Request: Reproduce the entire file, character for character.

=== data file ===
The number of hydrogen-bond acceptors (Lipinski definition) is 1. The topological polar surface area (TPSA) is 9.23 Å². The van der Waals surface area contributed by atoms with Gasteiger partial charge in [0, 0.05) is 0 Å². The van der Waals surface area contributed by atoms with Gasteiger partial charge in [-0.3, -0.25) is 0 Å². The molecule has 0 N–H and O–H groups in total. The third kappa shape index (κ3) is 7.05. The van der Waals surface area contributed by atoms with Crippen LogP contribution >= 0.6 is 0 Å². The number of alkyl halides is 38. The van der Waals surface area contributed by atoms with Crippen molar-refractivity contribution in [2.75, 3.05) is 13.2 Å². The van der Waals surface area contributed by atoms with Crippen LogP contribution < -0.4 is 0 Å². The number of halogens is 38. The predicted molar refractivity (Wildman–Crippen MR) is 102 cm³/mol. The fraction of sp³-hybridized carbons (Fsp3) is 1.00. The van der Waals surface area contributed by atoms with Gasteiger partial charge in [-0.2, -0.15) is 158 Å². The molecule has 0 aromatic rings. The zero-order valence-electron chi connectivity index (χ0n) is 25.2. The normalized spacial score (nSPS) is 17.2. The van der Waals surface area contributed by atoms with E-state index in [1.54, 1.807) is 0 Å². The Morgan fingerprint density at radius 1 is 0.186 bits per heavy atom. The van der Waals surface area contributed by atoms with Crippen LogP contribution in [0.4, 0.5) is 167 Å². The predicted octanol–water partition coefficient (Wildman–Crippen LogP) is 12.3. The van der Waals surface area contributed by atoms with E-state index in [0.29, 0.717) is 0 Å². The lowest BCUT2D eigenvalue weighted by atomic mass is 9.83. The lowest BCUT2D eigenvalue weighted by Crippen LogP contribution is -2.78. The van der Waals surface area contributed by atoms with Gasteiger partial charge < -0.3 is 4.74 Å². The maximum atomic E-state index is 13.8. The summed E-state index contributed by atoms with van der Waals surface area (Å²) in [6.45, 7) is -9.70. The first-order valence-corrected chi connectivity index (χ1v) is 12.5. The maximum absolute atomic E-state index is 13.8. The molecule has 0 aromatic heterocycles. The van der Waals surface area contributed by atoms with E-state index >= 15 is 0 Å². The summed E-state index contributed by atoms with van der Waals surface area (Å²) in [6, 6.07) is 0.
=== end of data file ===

The number of hydrogen-bond acceptors (Lipinski definition) is 1. The topological polar surface area (TPSA) is 9.23 Å². The van der Waals surface area contributed by atoms with Gasteiger partial charge in [0, 0.05) is 0 Å². The van der Waals surface area contributed by atoms with Gasteiger partial charge in [-0.3, -0.25) is 0 Å². The molecule has 0 N–H and O–H groups in total. The third kappa shape index (κ3) is 7.05. The van der Waals surface area contributed by atoms with Crippen LogP contribution >= 0.6 is 0 Å². The number of alkyl halides is 38. The van der Waals surface area contributed by atoms with Crippen molar-refractivity contribution in [2.75, 3.05) is 13.2 Å². The van der Waals surface area contributed by atoms with Crippen LogP contribution < -0.4 is 0 Å². The number of halogens is 38. The predicted molar refractivity (Wildman–Crippen MR) is 102 cm³/mol. The fraction of sp³-hybridized carbons (Fsp3) is 1.00. The van der Waals surface area contributed by atoms with Gasteiger partial charge in [-0.2, -0.15) is 158 Å². The molecule has 0 aromatic rings. The zero-order valence-electron chi connectivity index (χ0n) is 25.2. The normalized spacial score (nSPS) is 17.2. The van der Waals surface area contributed by atoms with E-state index in [1.54, 1.807) is 0 Å². The Morgan fingerprint density at radius 1 is 0.186 bits per heavy atom. The van der Waals surface area contributed by atoms with Crippen LogP contribution in [0.4, 0.5) is 167 Å². The predicted octanol–water partition coefficient (Wildman–Crippen LogP) is 12.3. The van der Waals surface area contributed by atoms with E-state index in [0.29, 0.717) is 0 Å². The lowest BCUT2D eigenvalue weighted by atomic mass is 9.83. The lowest BCUT2D eigenvalue weighted by Crippen LogP contribution is -2.78. The van der Waals surface area contributed by atoms with Gasteiger partial charge < -0.3 is 4.74 Å². The maximum atomic E-state index is 13.8. The summed E-state index contributed by atoms with van der Waals surface area (Å²) in [6.45, 7) is -9.70. The first-order valence-corrected chi connectivity index (χ1v) is 12.5. The maximum absolute atomic E-state index is 13.8. The molecule has 0 aromatic heterocycles. The van der Waals surface area contributed by atoms with E-state index >= 15 is 0 Å². The summed E-state index contributed by atoms with van der Waals surface area (Å²) in [6, 6.07) is 0.